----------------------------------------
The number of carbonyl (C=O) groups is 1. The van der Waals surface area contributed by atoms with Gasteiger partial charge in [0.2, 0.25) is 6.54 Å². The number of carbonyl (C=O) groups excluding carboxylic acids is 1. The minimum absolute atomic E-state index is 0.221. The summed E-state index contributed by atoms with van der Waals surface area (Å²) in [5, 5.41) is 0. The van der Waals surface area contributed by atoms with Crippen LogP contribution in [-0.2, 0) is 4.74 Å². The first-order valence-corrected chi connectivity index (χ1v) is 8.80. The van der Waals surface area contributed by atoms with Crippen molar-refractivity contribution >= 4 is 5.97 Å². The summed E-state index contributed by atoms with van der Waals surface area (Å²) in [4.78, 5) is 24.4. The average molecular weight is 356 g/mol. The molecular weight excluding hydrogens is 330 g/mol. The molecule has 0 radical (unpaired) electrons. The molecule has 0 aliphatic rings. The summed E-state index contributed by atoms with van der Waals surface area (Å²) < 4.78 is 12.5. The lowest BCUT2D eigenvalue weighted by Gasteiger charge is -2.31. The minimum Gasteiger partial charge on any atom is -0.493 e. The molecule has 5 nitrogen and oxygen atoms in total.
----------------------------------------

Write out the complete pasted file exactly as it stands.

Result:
The number of carbonyl (C=O) groups is 1. The van der Waals surface area contributed by atoms with Gasteiger partial charge in [0.2, 0.25) is 6.54 Å². The number of carbonyl (C=O) groups excluding carboxylic acids is 1. The minimum absolute atomic E-state index is 0.221. The summed E-state index contributed by atoms with van der Waals surface area (Å²) in [5, 5.41) is 0. The van der Waals surface area contributed by atoms with Crippen LogP contribution in [-0.2, 0) is 4.74 Å². The first-order valence-corrected chi connectivity index (χ1v) is 8.80. The van der Waals surface area contributed by atoms with Crippen molar-refractivity contribution >= 4 is 5.97 Å². The summed E-state index contributed by atoms with van der Waals surface area (Å²) in [4.78, 5) is 24.4. The average molecular weight is 356 g/mol. The molecular weight excluding hydrogens is 330 g/mol. The molecule has 0 radical (unpaired) electrons. The molecule has 0 aliphatic rings. The summed E-state index contributed by atoms with van der Waals surface area (Å²) < 4.78 is 12.5. The lowest BCUT2D eigenvalue weighted by Gasteiger charge is -2.31. The minimum Gasteiger partial charge on any atom is -0.493 e. The molecule has 5 nitrogen and oxygen atoms in total.